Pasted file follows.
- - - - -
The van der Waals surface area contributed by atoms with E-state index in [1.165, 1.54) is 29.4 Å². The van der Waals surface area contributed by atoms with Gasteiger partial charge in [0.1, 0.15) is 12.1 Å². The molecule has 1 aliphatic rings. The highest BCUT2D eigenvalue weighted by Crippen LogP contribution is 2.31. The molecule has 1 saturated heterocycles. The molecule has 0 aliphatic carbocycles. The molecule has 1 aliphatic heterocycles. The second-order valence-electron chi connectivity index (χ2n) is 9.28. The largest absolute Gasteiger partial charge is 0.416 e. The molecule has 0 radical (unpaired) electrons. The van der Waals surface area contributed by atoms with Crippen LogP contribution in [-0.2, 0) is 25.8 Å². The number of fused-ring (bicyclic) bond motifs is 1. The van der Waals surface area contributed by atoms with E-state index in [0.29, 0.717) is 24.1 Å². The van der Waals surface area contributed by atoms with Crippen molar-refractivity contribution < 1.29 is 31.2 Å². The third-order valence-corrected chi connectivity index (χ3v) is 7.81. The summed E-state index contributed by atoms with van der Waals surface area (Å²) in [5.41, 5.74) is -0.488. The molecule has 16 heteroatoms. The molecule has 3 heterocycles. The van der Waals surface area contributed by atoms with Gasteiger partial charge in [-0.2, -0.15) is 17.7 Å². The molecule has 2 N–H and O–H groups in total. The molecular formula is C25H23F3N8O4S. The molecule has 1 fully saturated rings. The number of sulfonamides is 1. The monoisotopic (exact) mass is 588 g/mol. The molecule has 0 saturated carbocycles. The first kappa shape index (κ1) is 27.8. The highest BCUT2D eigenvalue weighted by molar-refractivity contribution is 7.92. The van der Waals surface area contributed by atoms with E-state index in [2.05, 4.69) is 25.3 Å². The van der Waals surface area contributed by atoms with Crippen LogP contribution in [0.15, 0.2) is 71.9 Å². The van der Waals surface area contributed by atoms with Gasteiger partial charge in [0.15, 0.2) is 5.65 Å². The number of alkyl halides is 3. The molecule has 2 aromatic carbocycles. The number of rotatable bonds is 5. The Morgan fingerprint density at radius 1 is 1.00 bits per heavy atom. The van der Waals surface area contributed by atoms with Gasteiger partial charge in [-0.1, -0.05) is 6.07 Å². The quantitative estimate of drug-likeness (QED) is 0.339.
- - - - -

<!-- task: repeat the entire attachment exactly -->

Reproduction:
The van der Waals surface area contributed by atoms with E-state index in [1.165, 1.54) is 29.4 Å². The van der Waals surface area contributed by atoms with Gasteiger partial charge in [0.1, 0.15) is 12.1 Å². The molecule has 1 aliphatic rings. The highest BCUT2D eigenvalue weighted by Crippen LogP contribution is 2.31. The molecule has 1 saturated heterocycles. The molecule has 0 aliphatic carbocycles. The molecule has 1 aliphatic heterocycles. The second-order valence-electron chi connectivity index (χ2n) is 9.28. The largest absolute Gasteiger partial charge is 0.416 e. The molecule has 0 radical (unpaired) electrons. The van der Waals surface area contributed by atoms with Crippen LogP contribution in [-0.2, 0) is 25.8 Å². The number of fused-ring (bicyclic) bond motifs is 1. The van der Waals surface area contributed by atoms with E-state index in [0.29, 0.717) is 24.1 Å². The van der Waals surface area contributed by atoms with Crippen molar-refractivity contribution < 1.29 is 31.2 Å². The third-order valence-corrected chi connectivity index (χ3v) is 7.81. The summed E-state index contributed by atoms with van der Waals surface area (Å²) in [5.41, 5.74) is -0.488. The molecule has 16 heteroatoms. The molecule has 3 heterocycles. The van der Waals surface area contributed by atoms with Gasteiger partial charge in [-0.2, -0.15) is 17.7 Å². The molecule has 2 N–H and O–H groups in total. The molecular formula is C25H23F3N8O4S. The molecule has 1 fully saturated rings. The number of sulfonamides is 1. The monoisotopic (exact) mass is 588 g/mol. The molecule has 0 saturated carbocycles. The first kappa shape index (κ1) is 27.8. The highest BCUT2D eigenvalue weighted by molar-refractivity contribution is 7.92. The van der Waals surface area contributed by atoms with E-state index in [2.05, 4.69) is 25.3 Å². The van der Waals surface area contributed by atoms with Crippen LogP contribution in [0.15, 0.2) is 71.9 Å². The van der Waals surface area contributed by atoms with Gasteiger partial charge in [0.15, 0.2) is 5.65 Å². The number of alkyl halides is 3. The molecule has 2 aromatic carbocycles. The number of rotatable bonds is 5. The Morgan fingerprint density at radius 1 is 1.00 bits per heavy atom. The van der Waals surface area contributed by atoms with Gasteiger partial charge in [-0.1, -0.05) is 6.07 Å². The quantitative estimate of drug-likeness (QED) is 0.339.